The Journal of Extension -

October 2015 // Volume 53 // Number 5 // Research In Brief // v53-5rb3

Knowledge Gained from Good Agricultural Practices Courses for Iowa Growers

Good Agricultural Practices (GAP) educational courses provide produce growers with the fundamental information for producing and processing safe produce. To determine the effectiveness of the current 7-hour GAP course provided in Iowa, growers were surveyed before and 7-14 days after the course to determine changes in knowledge and opinions. Results show that growers positively changed their knowledge and opinions on key food safety principles and regulations, which provides evidence that Extension programming is an effective method to educate small growers. Food safety educators should focus their training on practical methods for documentation, sanitation, and facilities.

Angela Shaw
Assistant Professor/Extension and Outreach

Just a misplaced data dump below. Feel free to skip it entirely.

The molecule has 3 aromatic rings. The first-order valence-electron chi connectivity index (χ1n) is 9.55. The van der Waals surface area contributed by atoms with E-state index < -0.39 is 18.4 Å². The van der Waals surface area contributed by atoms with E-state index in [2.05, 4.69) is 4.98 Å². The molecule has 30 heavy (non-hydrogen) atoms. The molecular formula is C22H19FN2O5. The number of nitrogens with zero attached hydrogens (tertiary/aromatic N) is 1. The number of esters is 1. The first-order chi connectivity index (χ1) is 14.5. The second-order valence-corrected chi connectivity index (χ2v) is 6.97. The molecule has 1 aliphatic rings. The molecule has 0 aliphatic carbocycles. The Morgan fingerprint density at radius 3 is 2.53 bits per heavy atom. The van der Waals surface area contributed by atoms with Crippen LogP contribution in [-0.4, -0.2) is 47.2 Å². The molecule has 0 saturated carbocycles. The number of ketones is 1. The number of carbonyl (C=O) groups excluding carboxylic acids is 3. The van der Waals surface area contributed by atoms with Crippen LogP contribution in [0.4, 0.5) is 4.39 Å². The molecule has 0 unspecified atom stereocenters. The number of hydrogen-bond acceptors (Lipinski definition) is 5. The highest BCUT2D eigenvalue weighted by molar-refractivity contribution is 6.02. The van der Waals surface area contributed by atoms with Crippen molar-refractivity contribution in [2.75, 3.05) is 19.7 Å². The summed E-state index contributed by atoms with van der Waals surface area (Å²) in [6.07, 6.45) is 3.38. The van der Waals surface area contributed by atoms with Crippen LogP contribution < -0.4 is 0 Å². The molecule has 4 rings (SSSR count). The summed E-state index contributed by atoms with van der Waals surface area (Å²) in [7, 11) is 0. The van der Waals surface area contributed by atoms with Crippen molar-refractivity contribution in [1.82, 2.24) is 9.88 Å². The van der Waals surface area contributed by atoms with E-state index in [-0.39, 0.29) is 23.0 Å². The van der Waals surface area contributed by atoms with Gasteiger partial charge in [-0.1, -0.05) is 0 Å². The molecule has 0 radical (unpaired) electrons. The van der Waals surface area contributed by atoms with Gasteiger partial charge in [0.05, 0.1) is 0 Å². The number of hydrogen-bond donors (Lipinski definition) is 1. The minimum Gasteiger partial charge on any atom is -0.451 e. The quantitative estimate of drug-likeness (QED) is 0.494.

Department of Food Science and Human Nutrition

Catherine Strohbehn
Adjunct Professor/Extension and Outreach
Department of Apparel, Educational Studies, and Hospitality Management

Linda Naeve
Program Specialist, Extension and Outreach Value Added Agriculture Program

Paul Domoto
Emeritus Professor
Department of Horticulture

Lester Wilson
University Professor
Department of Food Science and Human Nutrition

Iowa State University
Ames, Iowa


Centers for Disease Control and Prevention found that 46% of reported foodborne illnesses were linked to fresh produce and nuts (Painter et al., 2013). Interest in local and regional foods has resulted in an increase of small-scale fruit and vegetables producers in the United States. Unlike large-scale produce growers, small and very small growers often don't have the training on best practices to reduce food safety concerns. Thus, effective food safety education for small and very small-scale produce growers is essential to ensure reduction of foodborne illnesses and death.